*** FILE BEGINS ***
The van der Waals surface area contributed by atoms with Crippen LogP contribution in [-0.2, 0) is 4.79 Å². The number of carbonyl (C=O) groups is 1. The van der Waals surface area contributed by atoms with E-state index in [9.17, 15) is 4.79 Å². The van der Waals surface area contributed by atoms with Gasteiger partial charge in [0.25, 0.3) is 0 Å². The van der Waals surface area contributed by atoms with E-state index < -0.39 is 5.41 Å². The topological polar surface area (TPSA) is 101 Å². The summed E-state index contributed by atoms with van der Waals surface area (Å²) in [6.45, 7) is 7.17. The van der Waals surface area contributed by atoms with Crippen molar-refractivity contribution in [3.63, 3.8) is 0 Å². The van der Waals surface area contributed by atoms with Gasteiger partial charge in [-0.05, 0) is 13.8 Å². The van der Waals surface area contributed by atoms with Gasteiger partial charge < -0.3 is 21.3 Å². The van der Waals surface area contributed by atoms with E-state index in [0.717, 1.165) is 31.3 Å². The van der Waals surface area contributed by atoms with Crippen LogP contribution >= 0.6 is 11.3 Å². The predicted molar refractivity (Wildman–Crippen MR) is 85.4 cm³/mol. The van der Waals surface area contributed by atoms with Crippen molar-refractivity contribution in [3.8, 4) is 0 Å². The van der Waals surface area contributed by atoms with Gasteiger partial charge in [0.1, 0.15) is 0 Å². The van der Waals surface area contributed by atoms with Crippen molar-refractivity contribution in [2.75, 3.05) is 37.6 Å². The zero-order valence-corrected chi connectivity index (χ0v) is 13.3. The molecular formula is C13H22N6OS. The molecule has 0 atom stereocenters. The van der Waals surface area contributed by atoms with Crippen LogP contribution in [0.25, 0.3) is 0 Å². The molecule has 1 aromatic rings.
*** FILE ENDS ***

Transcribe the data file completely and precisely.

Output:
The van der Waals surface area contributed by atoms with Crippen LogP contribution in [-0.2, 0) is 4.79 Å². The number of carbonyl (C=O) groups is 1. The van der Waals surface area contributed by atoms with E-state index in [9.17, 15) is 4.79 Å². The van der Waals surface area contributed by atoms with Gasteiger partial charge in [0.25, 0.3) is 0 Å². The van der Waals surface area contributed by atoms with E-state index < -0.39 is 5.41 Å². The topological polar surface area (TPSA) is 101 Å². The summed E-state index contributed by atoms with van der Waals surface area (Å²) in [6.45, 7) is 7.17. The van der Waals surface area contributed by atoms with Crippen molar-refractivity contribution in [3.63, 3.8) is 0 Å². The van der Waals surface area contributed by atoms with Gasteiger partial charge in [-0.05, 0) is 13.8 Å². The van der Waals surface area contributed by atoms with Gasteiger partial charge < -0.3 is 21.3 Å². The van der Waals surface area contributed by atoms with E-state index in [0.717, 1.165) is 31.3 Å². The van der Waals surface area contributed by atoms with Crippen LogP contribution >= 0.6 is 11.3 Å². The predicted molar refractivity (Wildman–Crippen MR) is 85.4 cm³/mol. The van der Waals surface area contributed by atoms with Crippen molar-refractivity contribution in [3.8, 4) is 0 Å². The van der Waals surface area contributed by atoms with Gasteiger partial charge in [0.1, 0.15) is 0 Å². The van der Waals surface area contributed by atoms with Crippen molar-refractivity contribution in [2.75, 3.05) is 37.6 Å². The zero-order valence-corrected chi connectivity index (χ0v) is 13.3. The molecular formula is C13H22N6OS. The molecule has 0 atom stereocenters. The van der Waals surface area contributed by atoms with Crippen LogP contribution in [0.25, 0.3) is 0 Å². The molecule has 1 aromatic rings.